Where are those new bring forward rules?

11 Dec 2020

Meg Heffron

Managing Director

They were designed to tie in with the (already legislated) change to move the age at which a work test (or work test exemption) applies for most contributions from 65 to 67.

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The relevant Bill has been on the agenda for the Senate for some time but never seems to make it to the top of their to do list. The longer it is delayed, the greater the risk that the new rules won’t be backdated to 1 July 2020.

That obviously puts a number of clients in a tricky position. What options do they have?

What is best for someone who is turning 67 in early 2021 who had a total superannuation balance of $800,000 at 30 June 2020 and has just sold a major asset so is keen to maximise their non-concessional contributions? 

If they work on the basis that the rules won’t change, the maximum non-concessional contribution for them is $100,000 even if they also have a total superannuation balance of $800,000. This is because they are not allowed to use the bring forward rules at this age.

But if the new rules are legislated and backdated to 1 July 2020, $300,000 would be possible.

What if the 66 year old ran the gauntlet and decided to contribute $300,000 now anyway? Would they create a major compliance headache for their fund if the new rules don’t come in?

Actually no. And here’s where it’s important to understand the specific rules that we’re dealing with.

The bring forward rules are all about contribution caps – not a person’s eligibility to contribute. Someone who is 66 is actually allowed to make any non-concessional contribution they like. In fact, it could theoretically be millions of dollars if they really wanted. The reason no-one does this is that of course it will create an excess non-concessional contribution.  That excess comes with serious tax consequences – which, generally speaking, we’d all like to avoid.

But it’s not illegal and so there is no SIS breach to report.

So what would happen if our hypothetical 66 year old decided to contribute $300,000 today and the new bring forward rules were not legislated?

First, they would not be able to simply refund the excess contribution to themselves once it became clear that the rules were not going to change this year. This option is only available when the contribution is actually illegal. For example, if an individual who is over 67 makes a contribution without meeting a work test (and without being eligible for a work test exempt contribution), the contribution breaches SIS and the trustee is obliged to give it back to the contributor within 30 days of becoming aware of the breach. In a quirky way, people who break the law have an easier path to resolving the problem than our hypothetical 66 year old!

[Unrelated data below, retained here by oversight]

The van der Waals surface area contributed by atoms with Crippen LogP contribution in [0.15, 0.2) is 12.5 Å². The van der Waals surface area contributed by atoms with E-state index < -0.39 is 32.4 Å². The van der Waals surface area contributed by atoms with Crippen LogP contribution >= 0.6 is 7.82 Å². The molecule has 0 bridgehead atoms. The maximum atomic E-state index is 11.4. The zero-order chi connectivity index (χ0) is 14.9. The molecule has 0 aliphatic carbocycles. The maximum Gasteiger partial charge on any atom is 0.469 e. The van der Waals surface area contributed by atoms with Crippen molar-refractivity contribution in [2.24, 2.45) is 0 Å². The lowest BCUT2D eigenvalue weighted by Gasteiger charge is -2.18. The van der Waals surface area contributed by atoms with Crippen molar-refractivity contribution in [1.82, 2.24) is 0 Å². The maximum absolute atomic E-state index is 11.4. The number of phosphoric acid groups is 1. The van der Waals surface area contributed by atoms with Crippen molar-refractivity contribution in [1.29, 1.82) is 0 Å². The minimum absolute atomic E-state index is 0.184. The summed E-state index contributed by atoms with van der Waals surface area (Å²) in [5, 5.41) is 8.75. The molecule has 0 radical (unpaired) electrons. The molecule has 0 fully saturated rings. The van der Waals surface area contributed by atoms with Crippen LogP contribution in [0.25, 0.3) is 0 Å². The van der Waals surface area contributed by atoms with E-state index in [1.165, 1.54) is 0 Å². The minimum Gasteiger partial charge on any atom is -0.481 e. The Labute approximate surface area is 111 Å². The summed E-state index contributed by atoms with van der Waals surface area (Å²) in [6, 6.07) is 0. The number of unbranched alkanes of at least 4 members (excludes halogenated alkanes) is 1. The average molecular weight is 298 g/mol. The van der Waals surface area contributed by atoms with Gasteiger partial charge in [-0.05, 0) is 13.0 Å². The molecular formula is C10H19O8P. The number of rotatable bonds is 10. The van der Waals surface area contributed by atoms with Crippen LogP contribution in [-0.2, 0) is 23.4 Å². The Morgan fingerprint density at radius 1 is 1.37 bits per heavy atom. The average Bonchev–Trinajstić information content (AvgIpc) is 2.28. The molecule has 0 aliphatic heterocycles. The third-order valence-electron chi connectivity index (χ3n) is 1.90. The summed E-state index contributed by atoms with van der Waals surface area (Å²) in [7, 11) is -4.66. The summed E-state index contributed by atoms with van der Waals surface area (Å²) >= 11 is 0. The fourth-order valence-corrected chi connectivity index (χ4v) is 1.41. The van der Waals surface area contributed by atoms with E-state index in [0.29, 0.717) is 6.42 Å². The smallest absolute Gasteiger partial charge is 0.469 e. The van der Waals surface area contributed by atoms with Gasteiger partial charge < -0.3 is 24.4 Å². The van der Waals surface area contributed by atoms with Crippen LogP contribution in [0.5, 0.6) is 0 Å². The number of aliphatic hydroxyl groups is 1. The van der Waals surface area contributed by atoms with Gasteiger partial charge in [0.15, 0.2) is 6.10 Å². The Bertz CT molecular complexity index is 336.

Instead, in our case, the member would have to wait until the usual process of determining excess contributions played out – lodge returns, receive a notification from the ATO and then go through the excess contribution refund process.

They would pay normal personal income tax on the “associated earnings” less a 15% tax offset. Associated earnings is basically, a notional amount of interest calculated using an artificially high interest rate (currently it’s over 7% pa – an interest rate most of us only dream about). Even worse, the interest is backdated to 1 July 2020.

The fund would refund both the excess $200,000 plus 85% of this notional earnings amount to the ATO. Eventually the money (after taxes had been deducted) would make its way to the member.

But that’s it. No hellfire from the ATO for using rules that didn’t eventuate – the harsh tax regime is considered enough. For some people, it may actually be worthwhile.


We covered a number of contribution strategies in our recent Super Intensive Day. Even though the day has already been held, you can still access all the recordings and technical papers here – it'll be almost the same as being there.

We also cover the way in which the bring forward rules work, what happens when they are indexed and many practical examples and contribution strategies in the Heffron Super Companion. If you’re not already a subscriber, come along to our next demonstration and see how the Companion can save you time and help you give great advice to your clients. Follow this link to find out more and register now.